The abalone mushrooms are a natural source of statin drugs, specifically the isomers of lovastatin. In 2009 a case-control study of the eating habits of 2,018 women revealed that women who consumed mushrooms had an approximately 50 percent lower incidence of breast cancer. Women who consumed mushrooms and green tea had a 90 percent lower incidence of breast cancer. 

• Ideal for diabetics: Mushrooms can be an ideal low-energy diet for diabetics, as they have no fats, no cholesterol, very low carbohydrates, high proteins, vitamins and minerals, a lot of water and fiber. More important, they contain natural insulin and enzymes, which help breaking down of sugar or starch of the food. Again, they are known to contain certain compounds, which help proper functioning of liver, pancreas and the other endocrinal glands, thereby promoting formation of insulin and its proper flow. Diabetics often suffer from infections, particularly in their limbs, which tend to continue for long. The natural antibiotics in mushrooms can help protect diabetics from this dreaded situation, too.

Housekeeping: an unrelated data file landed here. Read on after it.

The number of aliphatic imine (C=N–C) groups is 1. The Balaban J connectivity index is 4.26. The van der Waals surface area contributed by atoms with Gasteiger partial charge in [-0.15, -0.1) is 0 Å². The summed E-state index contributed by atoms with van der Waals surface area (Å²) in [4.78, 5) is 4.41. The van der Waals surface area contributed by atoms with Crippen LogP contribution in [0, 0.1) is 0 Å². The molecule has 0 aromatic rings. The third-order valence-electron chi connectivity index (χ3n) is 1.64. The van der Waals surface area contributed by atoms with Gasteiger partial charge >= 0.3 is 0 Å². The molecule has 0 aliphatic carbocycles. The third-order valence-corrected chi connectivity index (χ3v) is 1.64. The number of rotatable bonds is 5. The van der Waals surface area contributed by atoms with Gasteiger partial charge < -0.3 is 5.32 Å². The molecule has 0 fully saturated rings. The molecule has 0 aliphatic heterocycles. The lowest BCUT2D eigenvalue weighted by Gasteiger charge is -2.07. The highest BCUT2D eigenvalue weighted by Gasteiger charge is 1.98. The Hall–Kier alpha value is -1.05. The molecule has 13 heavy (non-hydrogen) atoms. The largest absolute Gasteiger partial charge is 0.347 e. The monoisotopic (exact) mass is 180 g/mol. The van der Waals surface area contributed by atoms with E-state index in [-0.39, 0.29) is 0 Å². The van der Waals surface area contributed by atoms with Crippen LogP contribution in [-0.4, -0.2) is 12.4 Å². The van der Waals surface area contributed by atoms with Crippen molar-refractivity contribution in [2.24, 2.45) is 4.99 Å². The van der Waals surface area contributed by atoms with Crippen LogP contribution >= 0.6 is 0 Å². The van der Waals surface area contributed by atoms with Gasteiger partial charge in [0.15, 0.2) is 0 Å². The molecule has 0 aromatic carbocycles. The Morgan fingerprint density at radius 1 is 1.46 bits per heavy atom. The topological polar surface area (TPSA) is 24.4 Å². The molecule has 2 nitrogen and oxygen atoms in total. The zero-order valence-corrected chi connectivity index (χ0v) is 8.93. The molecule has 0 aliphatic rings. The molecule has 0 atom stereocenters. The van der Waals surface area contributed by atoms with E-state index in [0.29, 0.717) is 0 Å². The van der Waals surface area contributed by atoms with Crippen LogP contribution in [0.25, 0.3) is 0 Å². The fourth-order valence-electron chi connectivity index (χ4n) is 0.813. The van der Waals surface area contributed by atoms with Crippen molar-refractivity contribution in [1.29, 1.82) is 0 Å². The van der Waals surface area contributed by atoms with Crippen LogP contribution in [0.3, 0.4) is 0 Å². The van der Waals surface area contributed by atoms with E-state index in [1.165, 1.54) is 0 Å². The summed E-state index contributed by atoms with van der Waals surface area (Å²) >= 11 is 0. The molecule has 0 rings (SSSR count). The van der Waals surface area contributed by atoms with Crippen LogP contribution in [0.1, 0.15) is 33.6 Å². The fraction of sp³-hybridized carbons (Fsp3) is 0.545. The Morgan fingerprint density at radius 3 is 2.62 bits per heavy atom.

• Lowers cholesterol level: Research conducted in Japan identified a specific amino acid in shiitake that helps speed up the processing of cholesterol in the liver. In a 1974 study, 40 elderly individuals and 420 young women consumed 9 grams of dried shiitake or the equivalent amount of fresh shiitake (90 grams) every day for seven days. After a week, total cholesterol levels had dropped 7 percent to 15 percent in the older group, and 6 to 12 percent in the young women.

• Boosts immune system: A study done on mice and published by the American Society for Nutrition found that white button mushrooms may promote immune function by increasing the production of antiviral and other proteins that are released by cells while they are trying to protect and repair the body’s tissues. A later study showed that these mushrooms promoted the maturation of immune system cells—called dendritic cells—from bone marrow. According to the researchers, this may help enhance the body’s immunity leading to better defense systems against invading microbes.